How many times had I heard that familiar and unmistakable voice booming out of my radio to let me know that Paul Harvey was going to have me “stand by for news”. It was a clear voice that, like clear eyes, reported and commented on the ebb and flow of the world in its own unique way, taken in and reflected back.
Wars were fought, presidents were assassinated, terrorists attacked New York — big things. Yet Paul Harvey also reported regularly on couples that were married sixty and seventy years. He himself was married about as many years to his wife, Angel, who died about a year ago.
This isn’t going to be a biography of Paul Harvey, because others have done that much better elsewhere.
Paul Harvey has been a part of my life for most of my life. For some reason I’ve always been a radio listener. When I was young I used to sneak one of those “space age” pocket transistor radios into bed at night and listen to the reports from all over the Midwest. At that time, the state of the art only had the AM band, because there was nothing on FM, so the muffled sounds from beneath my pillow was talk and news and top 50 rock and roll music.
And Paul Harvey — repeats of his news and commentary going out at night to towns big and small and into the stars. He broadcast from Chicago for many decades, ignoring the lure of New York and Los Angeles. I liked that about him, as I lived in Chicago.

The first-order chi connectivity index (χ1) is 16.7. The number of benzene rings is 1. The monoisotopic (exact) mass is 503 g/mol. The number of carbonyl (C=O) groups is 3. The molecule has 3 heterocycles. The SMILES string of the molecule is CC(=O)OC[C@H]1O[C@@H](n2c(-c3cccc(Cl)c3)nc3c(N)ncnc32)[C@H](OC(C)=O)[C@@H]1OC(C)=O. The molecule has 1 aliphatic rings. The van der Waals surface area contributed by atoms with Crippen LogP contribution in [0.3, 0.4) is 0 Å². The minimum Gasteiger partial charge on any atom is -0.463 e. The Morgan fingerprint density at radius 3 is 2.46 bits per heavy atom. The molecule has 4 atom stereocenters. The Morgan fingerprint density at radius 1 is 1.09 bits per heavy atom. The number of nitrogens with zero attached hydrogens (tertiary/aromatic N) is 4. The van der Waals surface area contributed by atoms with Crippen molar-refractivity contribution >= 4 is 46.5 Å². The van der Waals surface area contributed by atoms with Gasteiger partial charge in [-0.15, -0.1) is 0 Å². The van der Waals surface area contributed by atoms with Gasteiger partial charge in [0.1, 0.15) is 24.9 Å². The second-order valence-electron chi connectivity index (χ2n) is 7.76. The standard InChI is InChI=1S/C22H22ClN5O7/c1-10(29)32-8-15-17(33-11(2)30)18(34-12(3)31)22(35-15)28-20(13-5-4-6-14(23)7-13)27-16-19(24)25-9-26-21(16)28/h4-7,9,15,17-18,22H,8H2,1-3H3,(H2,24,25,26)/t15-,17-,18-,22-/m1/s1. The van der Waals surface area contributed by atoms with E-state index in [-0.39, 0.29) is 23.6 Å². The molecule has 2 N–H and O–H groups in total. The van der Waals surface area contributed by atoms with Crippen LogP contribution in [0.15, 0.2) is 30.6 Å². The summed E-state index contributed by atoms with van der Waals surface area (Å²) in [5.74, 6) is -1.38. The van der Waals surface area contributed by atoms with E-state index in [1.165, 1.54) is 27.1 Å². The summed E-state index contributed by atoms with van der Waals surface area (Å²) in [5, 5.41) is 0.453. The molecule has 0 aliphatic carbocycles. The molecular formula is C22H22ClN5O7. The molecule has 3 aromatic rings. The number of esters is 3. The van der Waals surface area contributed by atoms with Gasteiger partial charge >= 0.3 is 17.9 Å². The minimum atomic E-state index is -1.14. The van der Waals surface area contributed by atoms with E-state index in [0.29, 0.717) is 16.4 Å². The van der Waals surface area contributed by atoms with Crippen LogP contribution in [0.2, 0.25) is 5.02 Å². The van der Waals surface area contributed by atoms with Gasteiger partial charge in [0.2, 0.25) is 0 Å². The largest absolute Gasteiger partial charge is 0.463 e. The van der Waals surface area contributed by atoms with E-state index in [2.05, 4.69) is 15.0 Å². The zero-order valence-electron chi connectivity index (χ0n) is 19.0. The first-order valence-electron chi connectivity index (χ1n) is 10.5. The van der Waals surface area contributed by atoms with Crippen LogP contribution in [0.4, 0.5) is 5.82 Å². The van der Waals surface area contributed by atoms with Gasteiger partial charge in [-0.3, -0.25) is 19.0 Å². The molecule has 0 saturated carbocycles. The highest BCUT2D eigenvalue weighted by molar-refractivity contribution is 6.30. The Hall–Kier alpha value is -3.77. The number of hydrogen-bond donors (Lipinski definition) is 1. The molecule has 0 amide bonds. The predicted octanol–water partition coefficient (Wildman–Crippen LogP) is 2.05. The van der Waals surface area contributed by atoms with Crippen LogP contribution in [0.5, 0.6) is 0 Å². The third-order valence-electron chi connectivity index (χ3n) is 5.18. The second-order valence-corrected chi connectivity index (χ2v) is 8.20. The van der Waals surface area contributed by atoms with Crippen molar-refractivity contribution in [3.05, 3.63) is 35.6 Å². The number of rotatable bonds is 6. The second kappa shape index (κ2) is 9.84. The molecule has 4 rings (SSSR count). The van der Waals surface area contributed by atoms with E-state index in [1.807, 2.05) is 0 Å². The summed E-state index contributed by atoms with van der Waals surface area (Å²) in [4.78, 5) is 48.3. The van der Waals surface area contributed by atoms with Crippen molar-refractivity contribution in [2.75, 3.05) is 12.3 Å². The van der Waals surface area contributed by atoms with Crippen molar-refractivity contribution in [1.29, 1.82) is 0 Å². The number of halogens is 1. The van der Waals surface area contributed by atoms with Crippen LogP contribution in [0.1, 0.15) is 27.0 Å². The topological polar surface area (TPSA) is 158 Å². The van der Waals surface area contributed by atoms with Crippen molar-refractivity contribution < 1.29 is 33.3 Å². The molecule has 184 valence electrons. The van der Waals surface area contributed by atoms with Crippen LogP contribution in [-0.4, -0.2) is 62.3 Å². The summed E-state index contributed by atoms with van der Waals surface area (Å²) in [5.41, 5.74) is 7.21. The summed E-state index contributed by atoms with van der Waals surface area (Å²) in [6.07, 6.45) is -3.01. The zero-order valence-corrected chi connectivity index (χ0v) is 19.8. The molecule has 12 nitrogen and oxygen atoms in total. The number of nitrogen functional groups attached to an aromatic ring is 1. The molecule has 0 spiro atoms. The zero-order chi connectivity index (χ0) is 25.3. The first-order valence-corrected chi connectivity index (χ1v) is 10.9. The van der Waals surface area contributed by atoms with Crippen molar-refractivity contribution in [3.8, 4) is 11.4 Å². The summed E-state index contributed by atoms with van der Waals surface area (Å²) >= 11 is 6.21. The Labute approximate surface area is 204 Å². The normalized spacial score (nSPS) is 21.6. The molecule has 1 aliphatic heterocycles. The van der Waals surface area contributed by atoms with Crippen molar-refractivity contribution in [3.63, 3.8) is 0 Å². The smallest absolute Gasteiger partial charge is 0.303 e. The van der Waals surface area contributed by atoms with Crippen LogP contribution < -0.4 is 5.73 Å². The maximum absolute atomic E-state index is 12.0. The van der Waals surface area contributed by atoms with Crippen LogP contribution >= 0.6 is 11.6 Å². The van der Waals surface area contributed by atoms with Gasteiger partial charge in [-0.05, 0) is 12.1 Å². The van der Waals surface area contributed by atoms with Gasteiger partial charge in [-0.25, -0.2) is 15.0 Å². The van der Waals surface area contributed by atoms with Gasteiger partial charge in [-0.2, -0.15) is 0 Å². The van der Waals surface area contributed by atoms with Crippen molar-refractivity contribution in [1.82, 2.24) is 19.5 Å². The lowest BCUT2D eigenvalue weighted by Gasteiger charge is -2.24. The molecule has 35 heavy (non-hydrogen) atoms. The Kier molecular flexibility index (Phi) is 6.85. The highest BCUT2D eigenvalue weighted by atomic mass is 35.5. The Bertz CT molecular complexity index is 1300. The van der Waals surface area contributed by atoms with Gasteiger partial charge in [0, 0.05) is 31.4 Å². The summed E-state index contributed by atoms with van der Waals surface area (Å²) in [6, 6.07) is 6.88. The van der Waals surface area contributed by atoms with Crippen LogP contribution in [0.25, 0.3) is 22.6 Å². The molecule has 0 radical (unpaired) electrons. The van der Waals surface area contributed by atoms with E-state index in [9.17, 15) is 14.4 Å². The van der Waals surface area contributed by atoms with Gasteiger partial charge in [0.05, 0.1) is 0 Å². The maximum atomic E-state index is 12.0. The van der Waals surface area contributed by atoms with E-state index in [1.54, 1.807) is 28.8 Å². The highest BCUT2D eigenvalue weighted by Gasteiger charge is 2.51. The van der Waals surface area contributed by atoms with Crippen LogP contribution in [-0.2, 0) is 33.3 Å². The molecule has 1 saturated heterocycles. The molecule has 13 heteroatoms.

Paul Harvey used to trick me, though. He would mix his commercials right in with his news and commentary. You’d think you would be hearing the latest on some new scientific breakthrough, and it was really a live read on the latest cutting or dicing gadget. Harvey had a way with words that made you think that something that just cut carrots belonged in the NASA moon program.
Later, when I was traveling across the Midwest, through Illinois and Indiana and Wisconsin and Missouri, through the small towns and larger cities, I was almost always traveling alone. I was in my early twenties and it was part adventure and part loneliness. The roads all looked the same and the towns came and went. You didn’t know anybody long term anywhere.
Then I’d punch the car radio buttons and there would be Paul Harvey, turning to “Page 2” , or later in the day relating “the rest of the story” that had a twist on some famous person or event that was surprising and amusing. Cars had big buttons to punch back then, and if I punched a few I’d find Paul Harvey across the dial. Sometimes I’d catch Paul Harvey in one of his famous pauses, and almost move on, before his voice filled the speaker.
Paul Harvey was big. Bigger than mega radio talker Rush Limbaugh –even today.
Paul Harvey was a kind of surrogate father for me traveling those roads. His voice was always optimistic and clear. Nothing was ever so bad that he didn’t think Americans couldn’t bounce back and move forward. He’d be the fatherly voice saying “Hey, keep going. Don’t get down. Things will be just fine”.
Just 10 days or so ago I heard Paul Harvey on the air. I was driving, which was fitting. His voice was aged and like my grandfather’s, but it was still clear and distinct. He was showing up daily and doing his radio program at 90 years of age.
There’s no more big buttons to punch on my car radio, though. There are many talkers on the air today. Some are good and some are not, some that build up and some that tear down.
Paul Harvey was above all of them. He reflected us, we the people.
He was the rest of the story, mile after mile.